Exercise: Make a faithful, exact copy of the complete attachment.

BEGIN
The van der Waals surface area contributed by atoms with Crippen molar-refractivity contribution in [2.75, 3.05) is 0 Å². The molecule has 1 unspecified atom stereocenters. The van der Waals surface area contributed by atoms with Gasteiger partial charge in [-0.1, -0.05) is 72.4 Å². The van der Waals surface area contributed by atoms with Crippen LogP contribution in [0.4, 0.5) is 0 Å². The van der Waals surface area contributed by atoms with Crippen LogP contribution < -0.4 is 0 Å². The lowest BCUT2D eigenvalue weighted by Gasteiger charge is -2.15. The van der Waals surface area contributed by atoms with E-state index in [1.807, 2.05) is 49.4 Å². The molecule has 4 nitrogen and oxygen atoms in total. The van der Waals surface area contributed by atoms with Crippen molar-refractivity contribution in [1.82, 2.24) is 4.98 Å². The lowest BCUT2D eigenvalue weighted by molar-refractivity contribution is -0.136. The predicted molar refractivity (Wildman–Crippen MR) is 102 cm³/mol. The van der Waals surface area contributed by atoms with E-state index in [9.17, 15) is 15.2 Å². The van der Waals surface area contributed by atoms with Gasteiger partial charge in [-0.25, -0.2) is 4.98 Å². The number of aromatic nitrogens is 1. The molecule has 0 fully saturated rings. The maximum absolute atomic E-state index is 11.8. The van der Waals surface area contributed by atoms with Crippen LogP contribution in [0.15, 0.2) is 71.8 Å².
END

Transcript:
The van der Waals surface area contributed by atoms with Crippen molar-refractivity contribution in [2.75, 3.05) is 0 Å². The molecule has 1 unspecified atom stereocenters. The van der Waals surface area contributed by atoms with Gasteiger partial charge in [-0.1, -0.05) is 72.4 Å². The van der Waals surface area contributed by atoms with Crippen LogP contribution in [0.4, 0.5) is 0 Å². The van der Waals surface area contributed by atoms with Crippen LogP contribution < -0.4 is 0 Å². The lowest BCUT2D eigenvalue weighted by Gasteiger charge is -2.15. The van der Waals surface area contributed by atoms with E-state index in [1.807, 2.05) is 49.4 Å². The molecule has 4 nitrogen and oxygen atoms in total. The van der Waals surface area contributed by atoms with Crippen molar-refractivity contribution in [1.82, 2.24) is 4.98 Å². The lowest BCUT2D eigenvalue weighted by molar-refractivity contribution is -0.136. The predicted molar refractivity (Wildman–Crippen MR) is 102 cm³/mol. The van der Waals surface area contributed by atoms with E-state index in [9.17, 15) is 15.2 Å². The van der Waals surface area contributed by atoms with Gasteiger partial charge in [-0.25, -0.2) is 4.98 Å². The number of aromatic nitrogens is 1. The molecule has 0 fully saturated rings. The maximum absolute atomic E-state index is 11.8. The van der Waals surface area contributed by atoms with Crippen LogP contribution in [0.15, 0.2) is 71.8 Å².